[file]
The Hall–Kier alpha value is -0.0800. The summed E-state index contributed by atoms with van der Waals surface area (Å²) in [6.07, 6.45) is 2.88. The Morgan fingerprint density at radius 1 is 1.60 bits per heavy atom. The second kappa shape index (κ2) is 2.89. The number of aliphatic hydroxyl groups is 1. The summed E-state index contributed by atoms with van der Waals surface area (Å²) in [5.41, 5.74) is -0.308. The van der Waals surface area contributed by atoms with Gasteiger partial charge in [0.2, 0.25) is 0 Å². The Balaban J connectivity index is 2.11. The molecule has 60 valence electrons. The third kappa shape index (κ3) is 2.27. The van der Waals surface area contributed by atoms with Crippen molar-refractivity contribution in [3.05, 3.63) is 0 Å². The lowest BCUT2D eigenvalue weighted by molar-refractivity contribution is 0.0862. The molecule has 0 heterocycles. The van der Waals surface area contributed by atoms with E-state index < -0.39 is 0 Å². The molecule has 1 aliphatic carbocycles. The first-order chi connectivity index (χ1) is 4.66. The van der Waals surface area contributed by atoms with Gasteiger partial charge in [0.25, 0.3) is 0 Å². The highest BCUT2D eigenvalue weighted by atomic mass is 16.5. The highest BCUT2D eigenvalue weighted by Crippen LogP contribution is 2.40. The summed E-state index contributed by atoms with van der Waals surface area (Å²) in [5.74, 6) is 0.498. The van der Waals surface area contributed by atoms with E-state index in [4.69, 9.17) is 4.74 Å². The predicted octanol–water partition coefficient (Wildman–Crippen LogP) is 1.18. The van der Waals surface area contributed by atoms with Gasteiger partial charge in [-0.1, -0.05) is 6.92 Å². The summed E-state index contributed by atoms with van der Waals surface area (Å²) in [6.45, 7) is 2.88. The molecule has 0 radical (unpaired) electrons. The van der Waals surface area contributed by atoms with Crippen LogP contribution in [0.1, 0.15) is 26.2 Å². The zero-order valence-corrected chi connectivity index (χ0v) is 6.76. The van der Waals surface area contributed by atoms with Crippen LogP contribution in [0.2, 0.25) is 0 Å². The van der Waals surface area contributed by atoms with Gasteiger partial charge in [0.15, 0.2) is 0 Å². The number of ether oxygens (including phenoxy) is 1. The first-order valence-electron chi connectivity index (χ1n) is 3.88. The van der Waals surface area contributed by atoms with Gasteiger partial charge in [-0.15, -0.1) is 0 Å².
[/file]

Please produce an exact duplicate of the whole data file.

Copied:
The Hall–Kier alpha value is -0.0800. The summed E-state index contributed by atoms with van der Waals surface area (Å²) in [6.07, 6.45) is 2.88. The Morgan fingerprint density at radius 1 is 1.60 bits per heavy atom. The second kappa shape index (κ2) is 2.89. The number of aliphatic hydroxyl groups is 1. The summed E-state index contributed by atoms with van der Waals surface area (Å²) in [5.41, 5.74) is -0.308. The van der Waals surface area contributed by atoms with Gasteiger partial charge in [0.2, 0.25) is 0 Å². The Balaban J connectivity index is 2.11. The molecule has 60 valence electrons. The third kappa shape index (κ3) is 2.27. The van der Waals surface area contributed by atoms with Crippen molar-refractivity contribution in [3.05, 3.63) is 0 Å². The lowest BCUT2D eigenvalue weighted by molar-refractivity contribution is 0.0862. The molecule has 0 heterocycles. The van der Waals surface area contributed by atoms with E-state index < -0.39 is 0 Å². The molecule has 1 aliphatic carbocycles. The first-order chi connectivity index (χ1) is 4.66. The van der Waals surface area contributed by atoms with Gasteiger partial charge in [0.25, 0.3) is 0 Å². The highest BCUT2D eigenvalue weighted by atomic mass is 16.5. The highest BCUT2D eigenvalue weighted by Crippen LogP contribution is 2.40. The summed E-state index contributed by atoms with van der Waals surface area (Å²) in [5.74, 6) is 0.498. The van der Waals surface area contributed by atoms with E-state index in [4.69, 9.17) is 4.74 Å². The predicted octanol–water partition coefficient (Wildman–Crippen LogP) is 1.18. The van der Waals surface area contributed by atoms with Gasteiger partial charge in [-0.1, -0.05) is 6.92 Å². The summed E-state index contributed by atoms with van der Waals surface area (Å²) in [6.45, 7) is 2.88. The molecule has 0 radical (unpaired) electrons. The van der Waals surface area contributed by atoms with Crippen LogP contribution in [0.1, 0.15) is 26.2 Å². The zero-order valence-corrected chi connectivity index (χ0v) is 6.76. The van der Waals surface area contributed by atoms with Crippen LogP contribution in [0.2, 0.25) is 0 Å². The van der Waals surface area contributed by atoms with Gasteiger partial charge in [0.15, 0.2) is 0 Å². The number of ether oxygens (including phenoxy) is 1. The first-order valence-electron chi connectivity index (χ1n) is 3.88. The van der Waals surface area contributed by atoms with Gasteiger partial charge in [-0.15, -0.1) is 0 Å².